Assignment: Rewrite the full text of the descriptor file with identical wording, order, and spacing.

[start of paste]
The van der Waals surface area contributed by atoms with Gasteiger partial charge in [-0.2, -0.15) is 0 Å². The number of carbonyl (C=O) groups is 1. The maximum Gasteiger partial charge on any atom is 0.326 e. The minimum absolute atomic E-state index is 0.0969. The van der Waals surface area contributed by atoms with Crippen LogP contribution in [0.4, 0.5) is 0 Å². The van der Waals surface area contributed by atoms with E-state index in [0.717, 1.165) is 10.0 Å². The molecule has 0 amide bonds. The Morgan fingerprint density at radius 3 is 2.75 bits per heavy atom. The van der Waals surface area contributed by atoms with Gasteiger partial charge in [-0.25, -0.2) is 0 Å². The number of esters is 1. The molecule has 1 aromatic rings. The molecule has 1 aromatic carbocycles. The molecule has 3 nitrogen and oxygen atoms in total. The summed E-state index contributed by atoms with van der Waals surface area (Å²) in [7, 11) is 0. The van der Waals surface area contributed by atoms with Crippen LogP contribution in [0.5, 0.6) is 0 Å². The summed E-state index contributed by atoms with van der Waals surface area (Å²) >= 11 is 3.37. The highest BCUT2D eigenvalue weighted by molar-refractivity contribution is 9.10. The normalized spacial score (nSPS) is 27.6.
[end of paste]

The van der Waals surface area contributed by atoms with Gasteiger partial charge in [-0.2, -0.15) is 0 Å². The number of carbonyl (C=O) groups is 1. The maximum Gasteiger partial charge on any atom is 0.326 e. The minimum absolute atomic E-state index is 0.0969. The van der Waals surface area contributed by atoms with Crippen LogP contribution in [0.4, 0.5) is 0 Å². The van der Waals surface area contributed by atoms with E-state index in [0.717, 1.165) is 10.0 Å². The molecule has 0 amide bonds. The Morgan fingerprint density at radius 3 is 2.75 bits per heavy atom. The van der Waals surface area contributed by atoms with Gasteiger partial charge in [-0.25, -0.2) is 0 Å². The number of esters is 1. The molecule has 1 aromatic rings. The molecule has 1 aromatic carbocycles. The molecule has 3 nitrogen and oxygen atoms in total. The summed E-state index contributed by atoms with van der Waals surface area (Å²) in [7, 11) is 0. The van der Waals surface area contributed by atoms with Crippen LogP contribution in [0.5, 0.6) is 0 Å². The summed E-state index contributed by atoms with van der Waals surface area (Å²) >= 11 is 3.37. The highest BCUT2D eigenvalue weighted by molar-refractivity contribution is 9.10. The normalized spacial score (nSPS) is 27.6.